CASE 14777 Published on 24.07.2017

Rice bodies associated with rheumatoid arthritis

Section

Musculoskeletal system

Case Type

Clinical Cases

Authors

Thomas De Clercq1, Aliaksandr Anisau2, Filip Vanhoenacker234

1 University Hospitals Leuven, Herestraat 49, 3000 Leuven, Belgium
2 Department of Radiology, AZ Sint-Maarten, Duffel-Mechelen, Belgium
3 University Hospital Antwerp, Department of Radiology, University Hospital Antwerp; Wilrijkstraat, 10 2650 Antwerp, Belgium
4 University of Ghent, Faculty of Medicine and Health Sciences, De Pintelaan 185, 9000 Ghent
Email:filip.vanhoenacker@telenet.be
Patient

57 years, female

Categories
Area of Interest Musculoskeletal joint, Musculoskeletal bone ; Imaging Technique Conventional radiography, MR
Clinical History
A 57-year-old female patient with a history of longstanding seronegative, ANF-positive rheumatoid arthritis presents to the department of orthopedic surgery with shoulder pain.
Imaging Findings
Plain radiography of the right shoulder revealed degenerative changes at the acromioclavicular joint and sclerotic delineated erosions at the humeral head (Fig. 1). Conventional Arthrography of the right shoulder showed irregular delineation of the joint capsule with multiple intra-articular filling defects and a partial articular infraspinatus tear (Fig. 2). Subsequent MR Arthrography confirmed erosions at the anatomical neck, the partial articular tear of the infraspinatus tendon and the intra-articular foci of intermediate signal on both pulse sequences, in keeping with rice bodies (Fig. 3). Plain radiographies of the hands and feet performed at a previous date showed sequelae of longstanding rheumatoid arthritis (Fig. 4).
Discussion
The term rice body was originally coined in 1895 due to its resemblance to polished grains of rice [1]. Rice bodies are considered a non-specific response to synovial inflammation, most commonly found in rheumatoid arthritis (RA) [2]. Other causes of rice body formation are tuberculous arthritis, septic arthritis and spondyloarthropathy [3, 4].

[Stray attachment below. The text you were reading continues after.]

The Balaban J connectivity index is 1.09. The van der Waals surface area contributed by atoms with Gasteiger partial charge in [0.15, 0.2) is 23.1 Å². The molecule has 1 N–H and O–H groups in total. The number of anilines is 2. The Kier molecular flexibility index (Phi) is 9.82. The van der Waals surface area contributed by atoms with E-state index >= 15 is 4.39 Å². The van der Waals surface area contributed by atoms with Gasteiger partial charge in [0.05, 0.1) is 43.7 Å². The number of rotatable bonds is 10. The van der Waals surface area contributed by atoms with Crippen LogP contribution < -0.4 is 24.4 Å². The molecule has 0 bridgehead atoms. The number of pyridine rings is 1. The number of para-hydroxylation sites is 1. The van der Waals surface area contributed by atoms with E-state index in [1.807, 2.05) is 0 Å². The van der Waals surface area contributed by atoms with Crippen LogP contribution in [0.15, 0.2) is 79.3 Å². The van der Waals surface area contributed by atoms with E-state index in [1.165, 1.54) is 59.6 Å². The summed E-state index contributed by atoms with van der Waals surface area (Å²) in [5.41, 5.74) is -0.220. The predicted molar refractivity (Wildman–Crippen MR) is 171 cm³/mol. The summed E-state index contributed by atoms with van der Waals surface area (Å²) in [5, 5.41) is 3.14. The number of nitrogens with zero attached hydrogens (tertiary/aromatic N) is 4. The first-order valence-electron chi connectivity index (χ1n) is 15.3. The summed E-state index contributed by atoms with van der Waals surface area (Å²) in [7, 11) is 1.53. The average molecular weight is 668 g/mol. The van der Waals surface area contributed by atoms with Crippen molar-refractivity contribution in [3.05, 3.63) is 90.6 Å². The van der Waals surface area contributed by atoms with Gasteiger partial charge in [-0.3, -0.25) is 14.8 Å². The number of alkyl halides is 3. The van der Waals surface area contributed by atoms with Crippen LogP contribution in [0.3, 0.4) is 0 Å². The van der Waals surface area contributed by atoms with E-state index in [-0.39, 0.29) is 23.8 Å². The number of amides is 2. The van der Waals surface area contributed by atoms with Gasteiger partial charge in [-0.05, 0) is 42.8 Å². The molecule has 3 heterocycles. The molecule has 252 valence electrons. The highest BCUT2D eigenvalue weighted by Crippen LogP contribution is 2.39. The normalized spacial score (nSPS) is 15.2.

Its pathogenesis is not fully understood. Most authors believe that rice bodies result from micro-infarcts in hypertrophic synovium, leading to detachment of synovial free fragments into the joint cavity. Histologically rice bodies consist of acidophilic amorphous core surrounded by fibrin and collagen [3, 4]. They appear to be unrelated to disease activity, severity or duration [1, 2, 5, 6].
Plain radiography (CR) is usually nonspecific and adds little in the diagnosis. Although CR may show marginal erosions as a consequence of longstanding underlying joint disease in RA, direct visualisation of rice bodies, however, is impossible. Conventional arthrography may reveal multiple intra-articular filling defects. Ultrasound shows multiple hyperechoic, intra-articular loose bodies, associated with signs of arthritis including hypervascular synovial inflammation, bursitis and erosions [4]. The imaging modality of choice is MRI or MR arthrography. On MRI, rice bodies appear as multiple intra-articular foci iso- or hypointense to skeletal muscle on T1-weighted images (WI) and hypointense on T2-WI [2-5].
The differential diagnosis on imaging includes synovial chondromatosis, pigmented villonodular synovitis (PVNS) and lipoma arborescens. Synovial chondromatosis may be primary or secondary due to underlying joint disease. The signal intensity of the intra-articular loose bodies is variable according to the stage of the disease. Loose bodies may contain hyaline cartilage in the initial stage, which may later calcify or ossify. PVNS is characterised by hypointense synovial structures on both pulse sequences and shows blooming artefacts on gradient echo imaging, due to the presence of hemosiderin. In joints with a tight capsule bone erosions are often associated. Lipoma arborescens consist of a subsynovial lipomatous soft tissue proliferation which is isointense to fat on T1- and T2-WI [7].
Removal of rice bodies may correlate with clinical improvement in affected joints [1, 2]. Some authors recommend aspiration or arthroscopic lavage or surgical synovectomy as potential treatment options [1, 3, 4].
In conclusion, rice bodies are a relatively uncommon imaging finding in patients with longstanding articular disease. Meticulous analysis of the imaging findings, knowledge of underlying joint disease, such as RA, and correlation with previous imaging allows a correct diagnosis.
Differential Diagnosis List
Rice body formation in rheumatoid arthritis.
Synovial chondromatosis
Pigmented villonodular synovitis
Lipoma arborescens
Final Diagnosis
Rice body formation in rheumatoid arthritis.
Case information
URL: https://www.eurorad.org/case/14777
DOI: 10.1594/EURORAD/CASE.14777
ISSN: 1563-4086